It appears that the Numan Kurtulmuş-led Voice of the People Party (HAS) has responded positively to Prime Minister Recep Tayyip Erdoğan’s call for a “merger,” with Kurtulmuş announcing that “their ideas have matured.”
Erdoğan’s move is clearly intended to secure, and keep in stock, a more than 50 percent vote on route to becoming president. I should add that this merger move also has the psychological aim of reinforcing voter perception that there is “no alternative” to the ruling Justice and Development Party (AK Party).
“Those parties which grow on populist ground lose their mission and sensitivities; however, the AK Party is opening its doors to diverse groups on a democratic platform as well as to different groups in its own basin without losing its essence,” writes Yalçın Akdoğan in the Star daily (July 17, 2012), and his comment offers us a good hint towards making sense of recent developments.
A ruling party’s merger with smaller parties that have similar ideologies will certainly be perceived as natural. But the columnists close to the government are trying to explain a political operation, which can be considered successful in its own right, using defensive language. Why? Thus, the phrases used in Akdoğan’s above-mentioned article such as “the party which maintains its growth trend” or “manifestation of the attempt at self-questioning and renewal” or “has not alienated its voters base or moved away from its original policies” can be seen more as signs of concern than as expressions of self-confidence. If such a merger is believed to create enthusiasm in the general public and in the minds of voters, why then is there an attempt to eliminate the doubts about the AK Party’s “legitimacy” and “commitment to its principles”?
In order to understand how its achievements during the last 10 years have moved the AK Party away from its mission and vision, it is enough to have a look at its performance, particularly in the wake of the Sept. 12, 2010 referendum. The government made Parliament pass the legal amendments concerning match-fixing, the National Intelligence Organization (MİT) and the judiciary in a snap, but it never rushed to amend the laws of the Sept. 12, 1980 coup era that protect the state. Was the Sept. 12 referendum held just to allow the government to bring additional protective armor to the military and civilian bureaucracy? Should we explain the prime minister’s thanking the generals for their “transparency” concerning the Uludere tragedy -- in which 34 civilians were mistaken for terrorists and killed by military air strikes in Şırnak’s Uludere district, due to false intelligence -- by referring to the government’s recent tendency to perceive itself as the “state” and therefore not to allow anyone to harshly criticize the state?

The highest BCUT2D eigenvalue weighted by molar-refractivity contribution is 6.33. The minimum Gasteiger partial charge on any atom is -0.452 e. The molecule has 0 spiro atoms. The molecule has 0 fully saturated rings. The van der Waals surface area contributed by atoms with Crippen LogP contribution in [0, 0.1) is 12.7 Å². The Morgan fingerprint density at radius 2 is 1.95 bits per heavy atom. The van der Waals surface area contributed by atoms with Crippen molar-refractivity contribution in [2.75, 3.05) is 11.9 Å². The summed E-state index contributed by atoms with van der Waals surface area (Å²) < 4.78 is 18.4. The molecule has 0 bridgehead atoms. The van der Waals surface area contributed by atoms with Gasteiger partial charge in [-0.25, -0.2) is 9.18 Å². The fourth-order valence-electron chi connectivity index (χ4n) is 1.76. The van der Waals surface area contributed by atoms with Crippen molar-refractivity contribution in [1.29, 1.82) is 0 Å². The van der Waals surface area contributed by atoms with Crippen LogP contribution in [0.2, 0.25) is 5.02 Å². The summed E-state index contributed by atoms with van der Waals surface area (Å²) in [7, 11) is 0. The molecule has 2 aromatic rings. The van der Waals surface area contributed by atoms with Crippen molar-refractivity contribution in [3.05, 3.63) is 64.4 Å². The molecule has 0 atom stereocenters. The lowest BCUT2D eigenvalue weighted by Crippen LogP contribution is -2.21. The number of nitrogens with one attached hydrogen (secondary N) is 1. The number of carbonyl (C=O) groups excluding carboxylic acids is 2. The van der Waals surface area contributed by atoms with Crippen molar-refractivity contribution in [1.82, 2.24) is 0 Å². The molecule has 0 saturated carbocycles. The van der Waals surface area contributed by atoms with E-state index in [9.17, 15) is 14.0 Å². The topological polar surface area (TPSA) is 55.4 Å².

The legal restrictions recently imposed on the fight against bribery, corruption and organized crime should be seen as part of which vision? The fear of getting rid of bad apples will make both the AK Party and the country lose.
The AK Party’s merger with the HAS Party is nothing to be ashamed of. Even this small party’s realization that it cannot make much progress in this political climate can be considered a success in itself. Those who fail to understand why the AK Party’s vision and mission is being questioned, despite a successful operation, should just have a look at the bills the government drafts and sends to Parliament. The general public has started to realize that the AK Party has unfortunately stopped being the driving force behind the change. Thus, former hawkish politician Süleyman Demirel’s assertion, “You cannot rule this country, you just manage it” has become valid once again.
The AK Party is not returning to its National View (Milli Görüş) identity. Politically, this is already impossible. The government is just seeking to create a new group in order to prevent criticism from civil society and the public as well as potential departures from its voter base. Thus, former companions with a common past from the Milli Görüş movement and with common mental baggage are inserted into the AK Party, with some trimmings of course, in order to reinforce the “mechanical solidarity” within the party. A group of “hard-core” voters is being created in response to those who would raise objections based on democratic transformation, fairness and pluralism. To eliminate a catch-all party’s weakness for not having a fixed and loyal voter base, Erdoğan is tailoring a White View (AK Görüş) identity, à la Milli Görüş, to party organizations. He is designing a conformist AK Görüş ideology that would not raise objections to pro-state policies and that would ensure blind loyalty to the party.
The AK Party is not growing; it is just expanding. It rests on populism, not on authenticity. The AK Party is competing with the AK Party. Thus, it will be compared to its lustrous past, and it will have to vie against its own shadow.